It’s caucus day, part 2! After caucusing for Barack at the Kansas Democratic caucus last week, I thought that I’d see how they did things on the other side of the aisle. So, I rustled myself out of bed at 9AM (who holds a caucus at 9AM?!) this morning and drove five minutes to my former high school where the Republican caucus was going to be held.

Much to my surprise, the line was stretched out the door and around the entire school, equivalent to the Democratic caucus. But, considering that my county probably has a 2-1 Republican to Democrat ratio, perhaps it wasn’t that big of a surprise. Throw in the sunny, beautiful weather versus the icestorm on Tuesday night, and it’s less of a surprise. What also surprised me was the whiteness of the crowd. Kansas isn’t too diverse, but this was ridiculous. Out of perhaps a thousand people, I only saw three other non-white people, an African American couple in the auditorium, and another African American who was a volunteer with the party. And then there’s me, who wasn’t even voting.

Did I mention I was wearing my Barack Obama t-shirt?

More below.

I asked a lone sheriff,the only official in the line, where the observor check in was. He told me to go into the main entrance (the crowd was being filtered into a side entrance). I walked in, and an old lady, without making me sign in or anything, let me through the barrier into the auditorium where the caucus was being held. Maybe I can vote, I though, then realized that I had no ballet.

One thing I’ll give the Republicans – their caucus system is far more Democratic, much better organized, and more orderly than ours. It’s a straw poll, and the system here was, once the auditorium was full, they closed the doors, let the speakers make their pitches, then had everyone fill in their ballets. Then they’d empty the auditorium, let a new crowd in, and repeat the process. Far better than the clusterfuck at my Democratic process, where no one had any clue how to deal with the huge crowds.

Here’s the 99% white, mostly gray-headed crowd inside.

After a short speech from the caucus chair, and the state party chair (the indominable Kris Kobach for those of you familiar with Johnson County politics). “If there’s one thing we can agree on, its that there will be no President Clinton or Obama this fall” he said, and I beamed that Republicans were actually mentioning Barack! We all stood to do the pledge of allegiance to prove our patriotism, and then each of the four speakers choosen by the Presidential candidates came up to speak. That’s right, four.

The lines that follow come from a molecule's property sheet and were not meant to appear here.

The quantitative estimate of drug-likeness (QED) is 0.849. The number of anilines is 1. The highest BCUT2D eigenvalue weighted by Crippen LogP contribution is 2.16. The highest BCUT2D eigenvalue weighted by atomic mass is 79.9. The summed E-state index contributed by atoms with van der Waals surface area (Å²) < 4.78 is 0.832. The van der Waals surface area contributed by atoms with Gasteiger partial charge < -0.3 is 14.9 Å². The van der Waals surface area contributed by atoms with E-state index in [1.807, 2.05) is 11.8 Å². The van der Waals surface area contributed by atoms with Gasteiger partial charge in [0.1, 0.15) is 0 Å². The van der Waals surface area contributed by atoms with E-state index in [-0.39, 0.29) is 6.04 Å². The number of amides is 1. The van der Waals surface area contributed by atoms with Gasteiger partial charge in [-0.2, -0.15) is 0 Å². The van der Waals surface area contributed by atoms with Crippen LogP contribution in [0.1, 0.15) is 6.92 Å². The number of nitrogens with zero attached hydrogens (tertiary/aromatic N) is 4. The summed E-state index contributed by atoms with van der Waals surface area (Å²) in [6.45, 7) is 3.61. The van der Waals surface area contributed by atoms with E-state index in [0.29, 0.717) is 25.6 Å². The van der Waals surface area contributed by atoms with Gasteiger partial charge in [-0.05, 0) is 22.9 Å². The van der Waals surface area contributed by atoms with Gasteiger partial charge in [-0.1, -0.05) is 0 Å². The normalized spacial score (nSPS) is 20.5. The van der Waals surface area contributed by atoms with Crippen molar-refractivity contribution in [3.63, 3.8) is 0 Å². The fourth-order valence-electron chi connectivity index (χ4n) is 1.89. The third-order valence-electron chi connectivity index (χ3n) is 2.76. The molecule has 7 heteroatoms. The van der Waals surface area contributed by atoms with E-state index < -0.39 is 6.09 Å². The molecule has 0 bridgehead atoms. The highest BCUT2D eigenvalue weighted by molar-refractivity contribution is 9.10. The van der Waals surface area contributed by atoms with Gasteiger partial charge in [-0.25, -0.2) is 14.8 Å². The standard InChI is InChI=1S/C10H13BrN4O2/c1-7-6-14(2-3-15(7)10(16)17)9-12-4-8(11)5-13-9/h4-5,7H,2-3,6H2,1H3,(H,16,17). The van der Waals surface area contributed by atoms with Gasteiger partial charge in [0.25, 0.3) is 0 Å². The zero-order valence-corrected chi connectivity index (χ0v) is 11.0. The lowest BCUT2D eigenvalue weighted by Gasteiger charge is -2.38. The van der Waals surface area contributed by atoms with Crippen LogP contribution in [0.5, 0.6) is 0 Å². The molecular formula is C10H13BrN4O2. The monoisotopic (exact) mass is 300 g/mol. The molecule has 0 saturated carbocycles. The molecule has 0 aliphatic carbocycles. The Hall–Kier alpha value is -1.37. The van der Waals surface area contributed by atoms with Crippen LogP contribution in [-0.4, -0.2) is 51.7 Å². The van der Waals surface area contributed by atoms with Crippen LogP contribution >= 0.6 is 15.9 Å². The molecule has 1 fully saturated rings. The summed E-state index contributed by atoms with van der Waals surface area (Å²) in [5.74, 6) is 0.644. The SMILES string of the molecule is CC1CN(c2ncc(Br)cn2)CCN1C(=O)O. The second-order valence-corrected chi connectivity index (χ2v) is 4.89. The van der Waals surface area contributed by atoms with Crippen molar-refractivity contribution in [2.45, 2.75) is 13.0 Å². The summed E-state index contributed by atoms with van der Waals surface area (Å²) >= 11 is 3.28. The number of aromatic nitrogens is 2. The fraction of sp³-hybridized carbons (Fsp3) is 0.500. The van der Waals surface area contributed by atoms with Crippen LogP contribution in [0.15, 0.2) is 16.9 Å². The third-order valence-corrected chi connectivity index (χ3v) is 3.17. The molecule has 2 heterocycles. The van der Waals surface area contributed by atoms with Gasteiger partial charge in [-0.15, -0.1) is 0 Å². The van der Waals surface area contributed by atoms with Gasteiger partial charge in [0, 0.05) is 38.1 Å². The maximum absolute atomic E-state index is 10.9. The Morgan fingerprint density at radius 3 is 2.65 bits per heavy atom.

First up, Sally Baringer a Mike Huckabee supporter. She repeated the standard, religious right talking points “He’s pro-life, go home illegals, we will prevail in Iraq, bye bye taxes, 2ND AMENDMEND RULES!” It wasn’t much of a speech.

Next up, to my surprise, Kathy Kriss, a supporter of, get this, ALAN KEYES. She tried to one up Huckabee – “Keyes is the most pro-life, most pro-fun, most pro-sovereignty” before taking some hits at John McCain and throwing out a lot of red meat. “If we send a moderate against a liberal, we will lose. Alan Keyes will beat the Democrat.” Just like he beat Barack Obama in Illinois?

After all the conservative red meat, I felt bad for the next speaker, Pat Politan, a McCain supporter. So I was suprised when she got her applause line, and she immediately moved into McCain talk. “We know John McCain. A Vietnam hero, honorable, who served his country.” The room broke into spontaneous cheer – lest anyone question their patriotism!

There was one more speaker, an elderly white male. So imagine my shock when the party chair introduced…Barry Goldwater?!

Barry Goldwater the third, actually, on behalf of Ron Paul and about a third the participants at the caucus. And by far the best speaker of the night, persuasive, succinct, and funny. He said the only line I could agree with the entire evening.

“You know, when I hear McCain and Romney going back and forth in the debates, it reminds me of meaning of the work politics. Poly, meaning many…and tics.”

Bloodsucking parasites. Mr. Goldwater, I feel the same way anytime I hear a Republican.

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